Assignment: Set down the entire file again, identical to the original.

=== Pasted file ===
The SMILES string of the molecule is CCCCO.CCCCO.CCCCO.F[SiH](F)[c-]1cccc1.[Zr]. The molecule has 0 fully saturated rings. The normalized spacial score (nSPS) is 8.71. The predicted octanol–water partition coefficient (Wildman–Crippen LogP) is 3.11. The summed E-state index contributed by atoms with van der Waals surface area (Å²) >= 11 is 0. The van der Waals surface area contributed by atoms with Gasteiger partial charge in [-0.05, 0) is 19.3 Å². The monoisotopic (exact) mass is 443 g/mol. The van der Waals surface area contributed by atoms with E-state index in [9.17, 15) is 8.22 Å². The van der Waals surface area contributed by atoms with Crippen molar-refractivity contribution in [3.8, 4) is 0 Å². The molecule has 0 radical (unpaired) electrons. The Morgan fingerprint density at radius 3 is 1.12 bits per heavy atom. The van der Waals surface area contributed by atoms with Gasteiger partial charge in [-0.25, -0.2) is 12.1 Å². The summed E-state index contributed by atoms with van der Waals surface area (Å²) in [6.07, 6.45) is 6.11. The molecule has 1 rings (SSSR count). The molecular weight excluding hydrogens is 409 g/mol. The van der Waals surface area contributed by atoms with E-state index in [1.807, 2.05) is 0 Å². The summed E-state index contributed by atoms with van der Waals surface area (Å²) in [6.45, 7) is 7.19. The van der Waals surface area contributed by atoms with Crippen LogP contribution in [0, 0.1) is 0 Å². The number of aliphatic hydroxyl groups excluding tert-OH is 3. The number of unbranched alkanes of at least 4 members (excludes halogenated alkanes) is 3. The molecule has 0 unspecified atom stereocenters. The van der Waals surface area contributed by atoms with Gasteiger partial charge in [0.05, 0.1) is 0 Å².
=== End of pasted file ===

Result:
The SMILES string of the molecule is CCCCO.CCCCO.CCCCO.F[SiH](F)[c-]1cccc1.[Zr]. The molecule has 0 fully saturated rings. The normalized spacial score (nSPS) is 8.71. The predicted octanol–water partition coefficient (Wildman–Crippen LogP) is 3.11. The summed E-state index contributed by atoms with van der Waals surface area (Å²) >= 11 is 0. The van der Waals surface area contributed by atoms with Gasteiger partial charge in [-0.05, 0) is 19.3 Å². The monoisotopic (exact) mass is 443 g/mol. The van der Waals surface area contributed by atoms with E-state index in [9.17, 15) is 8.22 Å². The van der Waals surface area contributed by atoms with Crippen molar-refractivity contribution in [3.8, 4) is 0 Å². The molecule has 0 radical (unpaired) electrons. The Morgan fingerprint density at radius 3 is 1.12 bits per heavy atom. The van der Waals surface area contributed by atoms with Gasteiger partial charge in [-0.25, -0.2) is 12.1 Å². The summed E-state index contributed by atoms with van der Waals surface area (Å²) in [6.07, 6.45) is 6.11. The molecule has 1 rings (SSSR count). The molecular weight excluding hydrogens is 409 g/mol. The van der Waals surface area contributed by atoms with E-state index in [1.807, 2.05) is 0 Å². The summed E-state index contributed by atoms with van der Waals surface area (Å²) in [6.45, 7) is 7.19. The van der Waals surface area contributed by atoms with Crippen LogP contribution in [0, 0.1) is 0 Å². The number of aliphatic hydroxyl groups excluding tert-OH is 3. The number of unbranched alkanes of at least 4 members (excludes halogenated alkanes) is 3. The molecule has 0 unspecified atom stereocenters. The van der Waals surface area contributed by atoms with Gasteiger partial charge in [0.05, 0.1) is 0 Å².